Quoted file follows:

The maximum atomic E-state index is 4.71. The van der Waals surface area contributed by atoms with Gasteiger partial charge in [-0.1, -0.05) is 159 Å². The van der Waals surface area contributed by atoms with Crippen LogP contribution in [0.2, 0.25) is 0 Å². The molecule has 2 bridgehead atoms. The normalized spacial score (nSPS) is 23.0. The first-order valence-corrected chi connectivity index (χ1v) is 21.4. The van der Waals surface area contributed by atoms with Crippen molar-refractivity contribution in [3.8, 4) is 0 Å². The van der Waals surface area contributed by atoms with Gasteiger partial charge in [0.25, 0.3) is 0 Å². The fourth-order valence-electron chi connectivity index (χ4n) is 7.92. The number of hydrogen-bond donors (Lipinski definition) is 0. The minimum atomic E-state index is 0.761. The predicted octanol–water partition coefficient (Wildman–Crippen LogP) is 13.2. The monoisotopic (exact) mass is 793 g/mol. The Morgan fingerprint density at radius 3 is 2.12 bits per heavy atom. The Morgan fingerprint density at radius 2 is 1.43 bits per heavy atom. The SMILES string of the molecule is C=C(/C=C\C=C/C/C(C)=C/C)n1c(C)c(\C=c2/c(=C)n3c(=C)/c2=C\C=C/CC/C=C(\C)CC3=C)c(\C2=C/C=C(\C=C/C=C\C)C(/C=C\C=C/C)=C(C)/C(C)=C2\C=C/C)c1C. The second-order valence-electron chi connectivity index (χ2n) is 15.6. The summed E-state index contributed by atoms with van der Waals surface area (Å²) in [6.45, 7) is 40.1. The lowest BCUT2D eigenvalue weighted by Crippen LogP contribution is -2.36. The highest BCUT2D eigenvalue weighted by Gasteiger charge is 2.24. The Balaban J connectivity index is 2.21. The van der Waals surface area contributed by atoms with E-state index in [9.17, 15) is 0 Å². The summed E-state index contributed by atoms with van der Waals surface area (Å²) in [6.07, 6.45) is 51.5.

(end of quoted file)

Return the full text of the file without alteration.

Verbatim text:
The maximum atomic E-state index is 4.71. The van der Waals surface area contributed by atoms with Gasteiger partial charge in [-0.1, -0.05) is 159 Å². The van der Waals surface area contributed by atoms with Crippen LogP contribution in [0.2, 0.25) is 0 Å². The molecule has 2 bridgehead atoms. The normalized spacial score (nSPS) is 23.0. The first-order valence-corrected chi connectivity index (χ1v) is 21.4. The van der Waals surface area contributed by atoms with Crippen molar-refractivity contribution in [3.8, 4) is 0 Å². The van der Waals surface area contributed by atoms with Gasteiger partial charge in [0.25, 0.3) is 0 Å². The fourth-order valence-electron chi connectivity index (χ4n) is 7.92. The number of hydrogen-bond donors (Lipinski definition) is 0. The minimum atomic E-state index is 0.761. The predicted octanol–water partition coefficient (Wildman–Crippen LogP) is 13.2. The monoisotopic (exact) mass is 793 g/mol. The Morgan fingerprint density at radius 3 is 2.12 bits per heavy atom. The Morgan fingerprint density at radius 2 is 1.43 bits per heavy atom. The SMILES string of the molecule is C=C(/C=C\C=C/C/C(C)=C/C)n1c(C)c(\C=c2/c(=C)n3c(=C)/c2=C\C=C/CC/C=C(\C)CC3=C)c(\C2=C/C=C(\C=C/C=C\C)C(/C=C\C=C/C)=C(C)/C(C)=C2\C=C/C)c1C. The second-order valence-electron chi connectivity index (χ2n) is 15.6. The summed E-state index contributed by atoms with van der Waals surface area (Å²) in [6.45, 7) is 40.1. The lowest BCUT2D eigenvalue weighted by Crippen LogP contribution is -2.36. The highest BCUT2D eigenvalue weighted by Gasteiger charge is 2.24. The Balaban J connectivity index is 2.21. The van der Waals surface area contributed by atoms with E-state index in [9.17, 15) is 0 Å². The summed E-state index contributed by atoms with van der Waals surface area (Å²) in [6.07, 6.45) is 51.5.